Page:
How Much Can You Afford to Pay for a House?

How much can you afford to pay for a house?

People that are looking to purchase a home frequently question how much they can afford to pay for a house. Although numerous financial experts claim to have a simple formula for the answer, the truth is there are several factors to consider. Affordability of just the purchase cost, down payment, and monthly mortgage price shouldn’t be the only components to consider when trying to calculate the affordability of purchasing a house. Buying a home has always been part of the American dream. However, it is important to carefully consider what a buyer can realistically afford so a home purchase does not become an unaffordable nightmare.

What do many financial experts claim is acceptable to spend on buying a house?

A popular general rule for buying a house is generally not to spend more than 30% of your monthly income. Even though some of the financial professionals that use a set percentage do include other expenses when coming up with the acceptable 30% of income to buy a home, many do not. They just simply state not to spend more than that amount when buying a house.

The problem with just stating not to spend more than 30% of a person’s income to purchase a home, is this doesn’t factor in other expenses, such as credit card and student loan debt. Using a debt-to-income ratio is really a much better method for starting to understand what a person can afford when buying a home. This considers all the money a person owes in debt compared to their income. The reason this is a more comprehensive method for figuring out home affordability is that the debt a person has will still need to be paid off even after acquiring a home. For example, if a home buyer has $40,000 in student loans, this is not just going to go away when this person buys a house.

There are two common debt-to-income ratios that can be calculated when buying a home. The front-end DTI is determined by adding up monthly housing expenses and dividing it by gross monthly income, then multiplying the result by 100. For example, if all a person’s housing expenses total $2000 and the gross monthly income is $6,200, the DTI is 32 percent.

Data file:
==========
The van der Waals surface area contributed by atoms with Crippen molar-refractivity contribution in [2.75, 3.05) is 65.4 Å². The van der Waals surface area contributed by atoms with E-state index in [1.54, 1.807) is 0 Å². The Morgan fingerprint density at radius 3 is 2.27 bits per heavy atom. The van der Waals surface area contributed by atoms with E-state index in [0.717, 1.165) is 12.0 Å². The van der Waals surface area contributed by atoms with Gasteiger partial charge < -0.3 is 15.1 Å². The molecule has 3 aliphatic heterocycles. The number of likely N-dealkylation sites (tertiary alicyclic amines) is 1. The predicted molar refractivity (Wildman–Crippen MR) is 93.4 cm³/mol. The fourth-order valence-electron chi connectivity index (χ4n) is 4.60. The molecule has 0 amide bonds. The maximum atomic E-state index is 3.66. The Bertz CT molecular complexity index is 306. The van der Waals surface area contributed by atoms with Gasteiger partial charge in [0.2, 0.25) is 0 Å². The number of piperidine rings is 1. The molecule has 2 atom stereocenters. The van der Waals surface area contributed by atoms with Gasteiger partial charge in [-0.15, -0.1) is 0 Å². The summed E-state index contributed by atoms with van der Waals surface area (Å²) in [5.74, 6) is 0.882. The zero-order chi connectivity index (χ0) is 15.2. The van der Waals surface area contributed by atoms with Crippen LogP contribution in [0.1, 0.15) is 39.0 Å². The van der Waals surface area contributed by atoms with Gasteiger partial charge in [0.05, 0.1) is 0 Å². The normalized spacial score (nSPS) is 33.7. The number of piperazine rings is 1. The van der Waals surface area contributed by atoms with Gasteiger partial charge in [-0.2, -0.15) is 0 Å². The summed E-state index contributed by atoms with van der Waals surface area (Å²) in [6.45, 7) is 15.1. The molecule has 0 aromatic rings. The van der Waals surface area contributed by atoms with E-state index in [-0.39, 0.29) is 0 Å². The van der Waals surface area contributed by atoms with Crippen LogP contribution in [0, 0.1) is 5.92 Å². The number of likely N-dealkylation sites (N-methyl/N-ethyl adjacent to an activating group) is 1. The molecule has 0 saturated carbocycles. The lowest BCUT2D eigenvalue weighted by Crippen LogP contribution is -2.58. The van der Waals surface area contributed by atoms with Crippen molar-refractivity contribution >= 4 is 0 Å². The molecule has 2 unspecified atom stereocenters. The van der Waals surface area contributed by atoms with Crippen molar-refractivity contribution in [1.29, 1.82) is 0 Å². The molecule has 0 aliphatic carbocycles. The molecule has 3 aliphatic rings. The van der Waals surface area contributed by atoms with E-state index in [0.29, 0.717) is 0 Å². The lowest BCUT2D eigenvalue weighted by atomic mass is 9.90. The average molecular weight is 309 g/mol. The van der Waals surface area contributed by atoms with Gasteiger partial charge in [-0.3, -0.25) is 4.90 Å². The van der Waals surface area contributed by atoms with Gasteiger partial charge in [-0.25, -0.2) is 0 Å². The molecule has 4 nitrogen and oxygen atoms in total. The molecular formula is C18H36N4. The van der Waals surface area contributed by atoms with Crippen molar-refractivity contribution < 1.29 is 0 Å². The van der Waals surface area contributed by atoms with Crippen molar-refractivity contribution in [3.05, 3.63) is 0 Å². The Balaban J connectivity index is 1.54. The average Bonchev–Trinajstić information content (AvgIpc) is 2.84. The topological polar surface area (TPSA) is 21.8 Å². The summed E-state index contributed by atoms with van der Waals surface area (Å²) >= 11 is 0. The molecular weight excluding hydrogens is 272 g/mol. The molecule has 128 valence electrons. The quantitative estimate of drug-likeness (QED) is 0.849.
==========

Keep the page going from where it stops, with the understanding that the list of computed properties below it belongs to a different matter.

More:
To determine the back-end debt-to-income ratio, add up all monthly debt payments, including housing expenses, and divide this by the monthly gross income. For example, a potential home buyer with an auto loan that is $500 per month, has a student loan payment of $300 per month and another $300 per month toward credit card bills amounts to $1,100 each month in debt. Combine this amount with the $2,000 in monthly housing expenses and this is $3,100 in total monthly debts. Based on a monthly income of $6,200, the back-end DTI ratio would be 50%.

Using a debt-to-income figure instead of just a flat percentage of gross income to calculate home affordability is a much better method. The reason for this is the calculation is much more realistic for finding what a person might actually be able to afford when buying a home. Furthermore, banks will regularly look for debt-to-income numbers for a home mortgage applicant. According to, lenders commonly look for the ideal front-end debt to income to be no more than 28 percent, and the back-end DTI, including all monthly debts, to be no higher than 36 percent.

The mortgage you qualify for and the amount of money you spend should likely be very different. 

A home buyer should have a good understanding of their debt to income as a good starting point for deciding what they can afford for buying a house. The financial institution that will lend them money for a mortgage is also going to look closely at a potential customer’s debt and income. This isn’t the only consideration a lender may have. A person’s savings, investments, and numerous additional financial factors can also play a role in getting a home loan. 

When it comes to home affordability it is important to be aware that the amount of money a bank might lend a potential buyer could possibly be more than a person should probably borrow. Just because a mortgage lender approves someone for a 500k loan doesn’t mean that person should spend that amount to purchase a home. It is almost always better to buy less than a person could probably afford.